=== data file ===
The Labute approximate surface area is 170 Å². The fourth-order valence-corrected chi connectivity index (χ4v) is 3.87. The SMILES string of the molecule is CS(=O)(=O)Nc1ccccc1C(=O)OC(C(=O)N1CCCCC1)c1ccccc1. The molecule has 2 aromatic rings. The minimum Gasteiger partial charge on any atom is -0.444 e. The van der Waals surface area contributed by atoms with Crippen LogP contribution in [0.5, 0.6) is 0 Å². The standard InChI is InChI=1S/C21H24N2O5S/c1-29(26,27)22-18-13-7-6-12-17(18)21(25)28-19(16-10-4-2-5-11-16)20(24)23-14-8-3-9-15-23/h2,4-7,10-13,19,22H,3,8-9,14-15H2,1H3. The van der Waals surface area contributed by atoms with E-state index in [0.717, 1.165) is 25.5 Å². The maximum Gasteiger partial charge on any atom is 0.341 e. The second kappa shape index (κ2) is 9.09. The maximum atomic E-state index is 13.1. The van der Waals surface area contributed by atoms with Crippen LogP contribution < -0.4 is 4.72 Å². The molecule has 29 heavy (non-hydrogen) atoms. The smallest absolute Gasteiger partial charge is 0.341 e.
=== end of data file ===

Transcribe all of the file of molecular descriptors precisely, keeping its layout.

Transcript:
The Labute approximate surface area is 170 Å². The fourth-order valence-corrected chi connectivity index (χ4v) is 3.87. The SMILES string of the molecule is CS(=O)(=O)Nc1ccccc1C(=O)OC(C(=O)N1CCCCC1)c1ccccc1. The molecule has 2 aromatic rings. The minimum Gasteiger partial charge on any atom is -0.444 e. The van der Waals surface area contributed by atoms with Crippen LogP contribution in [0.5, 0.6) is 0 Å². The standard InChI is InChI=1S/C21H24N2O5S/c1-29(26,27)22-18-13-7-6-12-17(18)21(25)28-19(16-10-4-2-5-11-16)20(24)23-14-8-3-9-15-23/h2,4-7,10-13,19,22H,3,8-9,14-15H2,1H3. The van der Waals surface area contributed by atoms with E-state index in [0.717, 1.165) is 25.5 Å². The maximum Gasteiger partial charge on any atom is 0.341 e. The second kappa shape index (κ2) is 9.09. The maximum atomic E-state index is 13.1. The van der Waals surface area contributed by atoms with Crippen LogP contribution < -0.4 is 4.72 Å². The molecule has 29 heavy (non-hydrogen) atoms. The smallest absolute Gasteiger partial charge is 0.341 e.